The Conservatives continue to run just ahead of the Liberals in ballot support, and have also all but erased the previous Liberal lead in projected seats, according to nightly tracking conducted by Nanos Research for CTV News and the Globe and Mail.
With just three weeks to go until the Sept. 20 vote, tracking data ending Sunday and released Monday morning shows the Liberals projected to win 111 seats versus 107 for the Conservatives, a sharp change from an Aug. 22 projection that had the Liberals ahead of the Conservatives 128 to 94. A projection from June had the Liberals at 171 seats versus 59 for the Conservatives.
“Check out the trendline, It’s basically a rocket for the Conservatives,” Nanos said on Friday’s edition of CTV’s Trend Line podcast. It’s basically a tie for all intents and purposes.”
The data projects 31 seats for the NDP and 9 seats for the Bloc Quebecois. It also shows 79 seats considered too close to call, providing plenty of room for the results to shift before the election.
The narrowing seat projection follows substantial gains by the Conservatives in ballot preference during the campaign, which began on Aug. 15. The latest results show the Conservatives in the lead at 32.7 per cent, followed by the Liberals at 31.3 per cent.
BETTER CONSERVATIVE DISTRIBUTION
However, the near tie in the seat projection marks a departure from the 2019 election, in which the Conservatives narrowly won the popular vote, but took 121 seats to the Liberals’ 157.
“Conservative support is much better distributed in this particular election than in previous elections,” said Nanos. “The old structural advantage of the Liberals is not as strong.”
He also attributed the better showing to Erin O’Toole’s increasing appeal as a potential leader and his positioning on issues such as mental health and on reproductive rights, where he is pro-choice.
Indeed, O’Toole’s support as a potential leader has been gaining steadily, from 24.0 per cent on Aug. 23 to 27.9 per cent in the most recent result. Trudeau has seen his support decline from 32.7 per cent to 30.4 per cent in the same period.
“(O’Toole’s positioning) has probably broadened the potential for the Conservative Party in a lot of different parts of the country,” said Nanos.
The tracking show the NDP holding steady at 20.0 per cent of ballot support, while the Green Party sits at 5.9 per cent, the Bloc is at 5.8 per cent, and the People’s Party of Canada hold 3.6 per cent support.
PARKING SPACE FOR THE DISAFFECTED
While the PPC has consistently polled in last place, the party’s ballot support has remained steady in recent tracking, while leader Maxime Bernier’s preferred candidate results have strengthened to 4.0 per cent in the most recent tracking, ahead of Green Leader Annamie Paul at 2.0 per cent, and Bloc Leader Yves-Francois Blanchet at 2.6 per cent.
Bernier’s libertarian-style campaign has stood apart from other candidates, as he has spoken out against lockdowns and vaccine passports, and is the only major political leader to not have received a COVID-19 vaccine.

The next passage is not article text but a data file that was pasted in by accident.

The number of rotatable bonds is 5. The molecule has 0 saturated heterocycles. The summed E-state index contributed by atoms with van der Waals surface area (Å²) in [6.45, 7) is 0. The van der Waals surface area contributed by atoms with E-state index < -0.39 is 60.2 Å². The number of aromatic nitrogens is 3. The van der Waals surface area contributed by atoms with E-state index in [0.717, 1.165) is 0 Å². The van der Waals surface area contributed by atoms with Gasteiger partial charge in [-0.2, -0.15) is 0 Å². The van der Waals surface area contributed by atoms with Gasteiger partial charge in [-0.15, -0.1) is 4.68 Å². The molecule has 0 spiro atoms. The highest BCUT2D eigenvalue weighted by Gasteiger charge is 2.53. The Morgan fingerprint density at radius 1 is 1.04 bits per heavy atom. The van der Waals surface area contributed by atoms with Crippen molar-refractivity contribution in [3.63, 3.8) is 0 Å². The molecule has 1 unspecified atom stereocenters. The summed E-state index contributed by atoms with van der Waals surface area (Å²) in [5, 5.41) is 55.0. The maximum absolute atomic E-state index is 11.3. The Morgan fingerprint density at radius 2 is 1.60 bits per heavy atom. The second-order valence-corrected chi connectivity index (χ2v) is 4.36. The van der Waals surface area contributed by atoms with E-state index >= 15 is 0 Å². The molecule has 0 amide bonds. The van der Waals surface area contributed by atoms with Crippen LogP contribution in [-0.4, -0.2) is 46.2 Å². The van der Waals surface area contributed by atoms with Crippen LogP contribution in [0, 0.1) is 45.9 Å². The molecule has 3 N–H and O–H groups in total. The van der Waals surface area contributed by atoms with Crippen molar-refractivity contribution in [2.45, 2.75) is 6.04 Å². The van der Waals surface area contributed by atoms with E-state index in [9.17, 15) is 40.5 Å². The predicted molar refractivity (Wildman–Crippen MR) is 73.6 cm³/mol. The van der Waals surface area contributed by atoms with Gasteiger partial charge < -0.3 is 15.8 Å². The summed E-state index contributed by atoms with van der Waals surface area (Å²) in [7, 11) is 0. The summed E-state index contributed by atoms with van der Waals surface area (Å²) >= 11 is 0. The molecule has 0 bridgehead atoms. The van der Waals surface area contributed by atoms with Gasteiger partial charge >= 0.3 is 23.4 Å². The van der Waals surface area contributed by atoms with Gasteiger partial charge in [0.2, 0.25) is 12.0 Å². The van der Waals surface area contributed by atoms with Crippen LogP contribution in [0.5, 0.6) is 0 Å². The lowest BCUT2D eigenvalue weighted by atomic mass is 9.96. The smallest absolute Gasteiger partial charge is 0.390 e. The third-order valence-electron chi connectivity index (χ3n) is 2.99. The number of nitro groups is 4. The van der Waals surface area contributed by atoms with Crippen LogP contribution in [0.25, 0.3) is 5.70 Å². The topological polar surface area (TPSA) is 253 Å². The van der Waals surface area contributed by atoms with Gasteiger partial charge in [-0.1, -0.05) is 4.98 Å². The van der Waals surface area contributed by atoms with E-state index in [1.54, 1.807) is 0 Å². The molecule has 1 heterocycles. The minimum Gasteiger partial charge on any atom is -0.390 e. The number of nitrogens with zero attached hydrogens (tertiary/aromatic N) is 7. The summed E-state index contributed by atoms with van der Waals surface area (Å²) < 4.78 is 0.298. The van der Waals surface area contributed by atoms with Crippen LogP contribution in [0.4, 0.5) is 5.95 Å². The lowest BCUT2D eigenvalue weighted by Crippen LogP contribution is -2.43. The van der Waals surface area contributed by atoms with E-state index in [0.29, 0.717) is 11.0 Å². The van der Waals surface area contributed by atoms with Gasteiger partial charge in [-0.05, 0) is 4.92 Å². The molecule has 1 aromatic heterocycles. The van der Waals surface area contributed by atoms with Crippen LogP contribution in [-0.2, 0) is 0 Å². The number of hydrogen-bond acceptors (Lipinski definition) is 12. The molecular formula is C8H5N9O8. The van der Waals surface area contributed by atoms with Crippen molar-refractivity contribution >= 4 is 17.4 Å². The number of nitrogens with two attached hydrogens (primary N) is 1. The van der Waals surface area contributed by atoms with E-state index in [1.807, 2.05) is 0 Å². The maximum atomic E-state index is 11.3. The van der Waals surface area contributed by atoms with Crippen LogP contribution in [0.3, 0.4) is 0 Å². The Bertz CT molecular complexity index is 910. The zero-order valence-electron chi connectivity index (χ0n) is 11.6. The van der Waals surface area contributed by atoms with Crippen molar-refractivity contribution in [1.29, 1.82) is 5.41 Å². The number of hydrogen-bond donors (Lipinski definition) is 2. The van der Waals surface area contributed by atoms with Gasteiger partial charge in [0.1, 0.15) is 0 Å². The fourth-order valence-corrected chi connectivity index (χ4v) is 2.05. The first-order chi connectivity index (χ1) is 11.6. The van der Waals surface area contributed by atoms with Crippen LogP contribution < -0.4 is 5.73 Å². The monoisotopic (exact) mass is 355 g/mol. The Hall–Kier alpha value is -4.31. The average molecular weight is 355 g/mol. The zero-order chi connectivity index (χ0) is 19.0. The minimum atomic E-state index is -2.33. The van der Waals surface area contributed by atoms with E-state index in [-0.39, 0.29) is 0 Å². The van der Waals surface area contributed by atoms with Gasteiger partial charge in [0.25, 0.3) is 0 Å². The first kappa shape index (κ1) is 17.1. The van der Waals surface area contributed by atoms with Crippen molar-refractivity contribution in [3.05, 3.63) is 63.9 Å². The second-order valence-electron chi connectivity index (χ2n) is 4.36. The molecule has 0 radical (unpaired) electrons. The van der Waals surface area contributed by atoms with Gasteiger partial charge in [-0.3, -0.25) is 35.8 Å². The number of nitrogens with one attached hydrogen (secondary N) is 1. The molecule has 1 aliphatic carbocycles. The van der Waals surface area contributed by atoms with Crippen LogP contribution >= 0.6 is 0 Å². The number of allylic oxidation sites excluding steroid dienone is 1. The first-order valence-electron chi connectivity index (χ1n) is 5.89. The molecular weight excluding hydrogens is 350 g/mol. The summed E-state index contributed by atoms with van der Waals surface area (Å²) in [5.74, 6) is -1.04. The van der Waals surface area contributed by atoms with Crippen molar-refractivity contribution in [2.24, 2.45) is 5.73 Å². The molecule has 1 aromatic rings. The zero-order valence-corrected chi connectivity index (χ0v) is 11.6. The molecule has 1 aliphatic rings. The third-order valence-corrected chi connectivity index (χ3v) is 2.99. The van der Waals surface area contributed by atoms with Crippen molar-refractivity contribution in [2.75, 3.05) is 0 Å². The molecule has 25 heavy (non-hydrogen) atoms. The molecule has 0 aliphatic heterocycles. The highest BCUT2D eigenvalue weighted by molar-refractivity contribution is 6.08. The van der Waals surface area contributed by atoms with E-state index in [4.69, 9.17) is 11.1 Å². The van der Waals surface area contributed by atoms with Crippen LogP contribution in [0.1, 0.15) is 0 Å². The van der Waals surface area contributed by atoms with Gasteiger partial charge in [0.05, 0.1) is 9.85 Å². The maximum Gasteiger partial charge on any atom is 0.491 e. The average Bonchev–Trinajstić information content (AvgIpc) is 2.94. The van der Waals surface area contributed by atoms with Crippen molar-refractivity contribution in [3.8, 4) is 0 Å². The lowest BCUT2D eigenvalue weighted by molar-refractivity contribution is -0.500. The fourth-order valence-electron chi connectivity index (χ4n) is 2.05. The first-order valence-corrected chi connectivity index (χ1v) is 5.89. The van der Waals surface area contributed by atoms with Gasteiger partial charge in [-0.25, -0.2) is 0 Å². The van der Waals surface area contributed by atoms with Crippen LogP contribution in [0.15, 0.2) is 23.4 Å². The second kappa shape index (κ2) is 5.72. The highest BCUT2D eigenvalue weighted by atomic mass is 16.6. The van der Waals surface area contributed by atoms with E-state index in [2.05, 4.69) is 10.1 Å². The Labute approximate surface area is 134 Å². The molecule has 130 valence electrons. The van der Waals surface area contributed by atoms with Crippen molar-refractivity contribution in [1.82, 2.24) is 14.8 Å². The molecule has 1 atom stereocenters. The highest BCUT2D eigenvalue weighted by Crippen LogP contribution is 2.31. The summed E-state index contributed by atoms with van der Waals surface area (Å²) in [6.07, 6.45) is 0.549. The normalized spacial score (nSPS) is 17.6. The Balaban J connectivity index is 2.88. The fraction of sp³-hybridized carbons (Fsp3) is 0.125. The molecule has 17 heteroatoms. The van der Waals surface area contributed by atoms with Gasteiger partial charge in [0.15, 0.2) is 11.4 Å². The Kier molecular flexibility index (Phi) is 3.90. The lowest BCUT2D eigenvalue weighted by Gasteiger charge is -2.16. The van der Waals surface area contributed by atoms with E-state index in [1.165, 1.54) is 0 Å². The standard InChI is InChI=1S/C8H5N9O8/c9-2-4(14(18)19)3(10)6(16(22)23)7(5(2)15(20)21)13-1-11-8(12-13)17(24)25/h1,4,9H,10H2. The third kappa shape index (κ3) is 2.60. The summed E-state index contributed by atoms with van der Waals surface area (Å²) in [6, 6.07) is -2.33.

Nanos pointed out that Bernier will not be included in the leaders debates on Sept. 8 and 9, which means some of the support could flow to other parties in the actual election.
“I think (PPC support) is a parking space for some disaffected and angry voters. It’s probably also a parking space for some folks that don’t like mandatory vaccinations,” said Nanos.
NDP DEBATE BREAKOUT?
Instead, Nanos predicted a potential debate storyline could be a breakout for the NDP if Leader Jagmeet Singh turns in a strong performance.
“Because the race is closer, much more competitive, I think a lot more Canadians are going to tune into the debate,’” he said.
Nanos said the key for Singh would be to turn progressive voters who may have voted Liberal previously, but who are wondering if they want to stick with Trudeau.
“Jagmeet Singh has been in a number of debates and has done well in past leaders debates, so there will probably be an expectation that he’ll do well in the debate,” said Nanos.
Another question for the debate is whether Trudeau will use it as an opportunity to attack the Conservatives over crowds of anti-vaccine protesters that have dogged the Liberal campaign and forced the cancellation of a planned rally in Bolton, Ont. over security concerns.
Nanos noted that Trudeau’s response to the protests so far have been measured on the issue.
“There’s no use in attacking O’Toole and trying to draw him out on this when Canadians might not be paying as much attention as they will during the debate,” said Nanos. “I think Trudeau’s trying to keep his powder dry and probably even if there are more disruptions will just… wait for the debate to take to try to land a big punch on Erin O’Toole.”
A national random telephone survey (land- and cellular-line sample using live agents) of 1,200 Canadians is conducted by Nanos Research throughout the campaign over a three-day period. Each evening a new group of 400 eligible voters are interviewed. The daily tracking figures are based on a three-day rolling sample comprising 1,200 interviews. To update the tracking a new day of interviewing Is added and the oldest day dropped. The margin of error for a survey of 1,200 respondents is ± 2.8 percentage points, 19 times out of 20.
The respondent sample is stratified geographically and by gender. The data may be weighted by age according to data from the 2016 Canadian Census administered by Statistics Canada. Percentages reported may not add up to 100 due to rounding.